Although I loved Brideshead Revisited (both the novel and the 1981 BBC television series), I’d never read any other novels by Evelyn Waugh. Then, while I was doing all the reading for Book Lust To Go: Recommended Reading for Travelers, Vagabonds, and Dreamers, I picked up a copy of Waugh’s fifth novel, Scoop, and found myself totally entranced and entertained. And, not least, I found myself both shocked and uncomfortable. I want to recommend Scoop highly, because it’s a brilliant and biting satire that exposes the baseness of the news reporting business and, more specifically, tabloid journalism. I am, in fact, recommending it highly; it’s definitely well worth reading. Believe me, after you finish this, you’ll never read (or hear) a news story in quite the same way again. Scoop was written in the 1930s and is clearly based on Waugh’s experiences as a reporter covering the war between Italy and Ethiopia.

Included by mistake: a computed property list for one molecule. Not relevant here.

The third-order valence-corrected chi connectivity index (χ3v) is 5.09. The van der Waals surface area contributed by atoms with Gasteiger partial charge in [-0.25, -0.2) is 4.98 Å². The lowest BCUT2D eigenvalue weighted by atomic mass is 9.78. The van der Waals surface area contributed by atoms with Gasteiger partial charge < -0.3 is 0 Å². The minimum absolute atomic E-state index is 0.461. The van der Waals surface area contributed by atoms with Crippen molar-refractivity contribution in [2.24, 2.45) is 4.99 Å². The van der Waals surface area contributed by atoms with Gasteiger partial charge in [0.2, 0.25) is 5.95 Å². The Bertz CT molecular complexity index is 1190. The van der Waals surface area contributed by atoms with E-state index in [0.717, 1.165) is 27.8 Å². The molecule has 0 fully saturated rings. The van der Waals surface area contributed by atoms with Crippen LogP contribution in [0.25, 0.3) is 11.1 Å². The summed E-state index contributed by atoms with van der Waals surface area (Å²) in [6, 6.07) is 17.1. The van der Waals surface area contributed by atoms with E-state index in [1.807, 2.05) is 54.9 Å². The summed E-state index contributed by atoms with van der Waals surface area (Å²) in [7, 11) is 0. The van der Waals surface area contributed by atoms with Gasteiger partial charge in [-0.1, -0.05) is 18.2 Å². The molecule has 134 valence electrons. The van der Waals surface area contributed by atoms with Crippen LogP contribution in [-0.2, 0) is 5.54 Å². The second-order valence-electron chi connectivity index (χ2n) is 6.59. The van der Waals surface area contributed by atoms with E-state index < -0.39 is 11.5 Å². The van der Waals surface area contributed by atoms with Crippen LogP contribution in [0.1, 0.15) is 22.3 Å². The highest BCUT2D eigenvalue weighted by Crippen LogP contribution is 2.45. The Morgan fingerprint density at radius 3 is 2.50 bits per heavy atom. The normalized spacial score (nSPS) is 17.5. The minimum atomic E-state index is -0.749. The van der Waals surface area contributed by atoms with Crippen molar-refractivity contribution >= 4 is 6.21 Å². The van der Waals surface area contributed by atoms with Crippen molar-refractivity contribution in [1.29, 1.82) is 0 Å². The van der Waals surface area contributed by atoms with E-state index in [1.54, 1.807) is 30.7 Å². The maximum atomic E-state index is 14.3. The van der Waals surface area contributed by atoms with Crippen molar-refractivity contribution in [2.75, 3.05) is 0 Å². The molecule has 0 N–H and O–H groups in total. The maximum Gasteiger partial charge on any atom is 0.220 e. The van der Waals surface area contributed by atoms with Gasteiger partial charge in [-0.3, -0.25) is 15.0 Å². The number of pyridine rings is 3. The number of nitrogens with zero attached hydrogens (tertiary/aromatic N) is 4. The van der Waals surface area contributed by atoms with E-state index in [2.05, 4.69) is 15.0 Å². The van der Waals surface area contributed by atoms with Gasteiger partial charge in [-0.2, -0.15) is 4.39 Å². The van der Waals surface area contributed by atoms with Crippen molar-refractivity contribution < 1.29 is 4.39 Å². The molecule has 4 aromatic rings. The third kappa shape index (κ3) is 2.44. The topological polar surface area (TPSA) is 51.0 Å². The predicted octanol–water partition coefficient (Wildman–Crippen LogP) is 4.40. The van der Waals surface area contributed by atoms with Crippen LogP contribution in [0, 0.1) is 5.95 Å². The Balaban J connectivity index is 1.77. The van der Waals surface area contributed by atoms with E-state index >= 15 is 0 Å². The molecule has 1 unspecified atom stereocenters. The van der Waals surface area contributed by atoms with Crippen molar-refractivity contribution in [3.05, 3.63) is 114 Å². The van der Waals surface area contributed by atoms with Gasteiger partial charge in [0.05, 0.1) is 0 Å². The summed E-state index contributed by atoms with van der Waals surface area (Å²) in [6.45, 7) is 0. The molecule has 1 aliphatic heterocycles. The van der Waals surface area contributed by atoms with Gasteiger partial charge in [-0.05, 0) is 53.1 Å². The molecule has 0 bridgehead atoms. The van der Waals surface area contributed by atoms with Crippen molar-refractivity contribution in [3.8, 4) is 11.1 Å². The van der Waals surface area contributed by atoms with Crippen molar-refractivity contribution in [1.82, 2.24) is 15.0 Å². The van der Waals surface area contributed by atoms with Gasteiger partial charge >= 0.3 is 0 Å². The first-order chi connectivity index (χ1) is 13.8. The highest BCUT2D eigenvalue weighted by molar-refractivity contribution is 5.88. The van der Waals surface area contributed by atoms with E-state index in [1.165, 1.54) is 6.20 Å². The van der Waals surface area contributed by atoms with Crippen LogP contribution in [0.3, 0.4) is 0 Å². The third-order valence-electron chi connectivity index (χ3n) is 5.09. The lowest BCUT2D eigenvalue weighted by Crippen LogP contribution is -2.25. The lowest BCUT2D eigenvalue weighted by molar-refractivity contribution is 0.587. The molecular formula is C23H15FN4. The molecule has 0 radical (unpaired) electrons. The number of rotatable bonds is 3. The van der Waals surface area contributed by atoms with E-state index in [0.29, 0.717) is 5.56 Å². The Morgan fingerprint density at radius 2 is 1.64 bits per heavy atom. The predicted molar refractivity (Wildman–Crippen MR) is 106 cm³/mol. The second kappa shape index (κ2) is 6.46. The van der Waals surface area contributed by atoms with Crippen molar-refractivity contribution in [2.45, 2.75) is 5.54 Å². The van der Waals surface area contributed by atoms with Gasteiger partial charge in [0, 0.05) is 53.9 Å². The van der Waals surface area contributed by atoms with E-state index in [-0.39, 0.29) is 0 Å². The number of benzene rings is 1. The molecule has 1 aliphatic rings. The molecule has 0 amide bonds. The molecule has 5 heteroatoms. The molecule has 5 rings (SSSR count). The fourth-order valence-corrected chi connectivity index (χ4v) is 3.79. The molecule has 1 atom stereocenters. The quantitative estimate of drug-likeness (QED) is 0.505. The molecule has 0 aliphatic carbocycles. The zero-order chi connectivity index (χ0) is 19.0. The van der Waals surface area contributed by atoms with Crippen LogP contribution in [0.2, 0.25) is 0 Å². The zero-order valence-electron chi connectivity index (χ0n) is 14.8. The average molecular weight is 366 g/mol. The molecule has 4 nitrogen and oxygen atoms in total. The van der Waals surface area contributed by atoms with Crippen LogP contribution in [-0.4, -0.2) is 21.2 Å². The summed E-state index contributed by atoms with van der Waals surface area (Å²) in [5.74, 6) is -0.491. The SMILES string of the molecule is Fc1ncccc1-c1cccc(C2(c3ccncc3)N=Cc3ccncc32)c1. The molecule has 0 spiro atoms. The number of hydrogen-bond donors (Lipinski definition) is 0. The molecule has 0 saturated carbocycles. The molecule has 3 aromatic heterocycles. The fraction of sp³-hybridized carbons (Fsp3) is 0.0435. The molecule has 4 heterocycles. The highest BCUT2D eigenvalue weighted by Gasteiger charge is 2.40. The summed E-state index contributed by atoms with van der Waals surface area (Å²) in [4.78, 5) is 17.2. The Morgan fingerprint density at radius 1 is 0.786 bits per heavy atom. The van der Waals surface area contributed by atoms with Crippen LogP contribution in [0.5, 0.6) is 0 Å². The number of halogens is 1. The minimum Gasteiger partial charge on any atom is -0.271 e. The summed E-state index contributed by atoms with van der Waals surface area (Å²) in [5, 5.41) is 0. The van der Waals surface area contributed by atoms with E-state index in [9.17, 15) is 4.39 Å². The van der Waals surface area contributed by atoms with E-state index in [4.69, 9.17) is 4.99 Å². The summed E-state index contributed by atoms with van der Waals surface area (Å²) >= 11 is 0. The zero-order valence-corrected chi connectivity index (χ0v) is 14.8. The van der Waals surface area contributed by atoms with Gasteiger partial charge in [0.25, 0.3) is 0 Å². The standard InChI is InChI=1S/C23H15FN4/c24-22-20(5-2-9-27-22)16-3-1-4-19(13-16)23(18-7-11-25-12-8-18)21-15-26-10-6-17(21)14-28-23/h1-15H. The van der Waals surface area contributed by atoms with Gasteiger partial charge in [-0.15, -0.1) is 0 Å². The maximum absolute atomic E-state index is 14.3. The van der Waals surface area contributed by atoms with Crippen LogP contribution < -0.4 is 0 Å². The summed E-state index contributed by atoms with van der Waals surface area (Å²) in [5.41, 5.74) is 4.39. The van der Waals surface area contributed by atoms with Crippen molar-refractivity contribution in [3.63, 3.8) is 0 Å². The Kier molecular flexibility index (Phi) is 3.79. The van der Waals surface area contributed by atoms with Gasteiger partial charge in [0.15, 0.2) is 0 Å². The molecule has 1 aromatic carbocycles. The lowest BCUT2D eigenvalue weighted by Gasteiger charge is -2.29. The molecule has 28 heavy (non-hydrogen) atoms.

But the more I thought about it (and I thought about it a lot because this issue really interests me), the more I questioned how I could praise a novel so highly that is both racist and anti-Semitic? How can I have so thoroughly enjoyed such a book? And—just to warn you—the racism and anti-Semitism are not presented at all subtly. Scoop is filled with epithets and descriptions that made me wince in psychic pain.
It’s true that you can find these same sentiments toward non-Christians and non-whites reflected in the mystery novels of Dorothy Sayers and Agatha Christie, for example, although they’re not quite as barbed as they are in the hands of Waugh, who is probably the best writer of the three. Do we excuse the novels because these were the attitudes of the time, and the authors were merely sailing along with the prevailing wind? Is it right to read the future into these books and see the Holocaust foretold in the anti-Semitism and the messiness of the Middle East in the treatment of the natives in Waugh’s fictional country? I don’t know the answer to these questions. What do you think?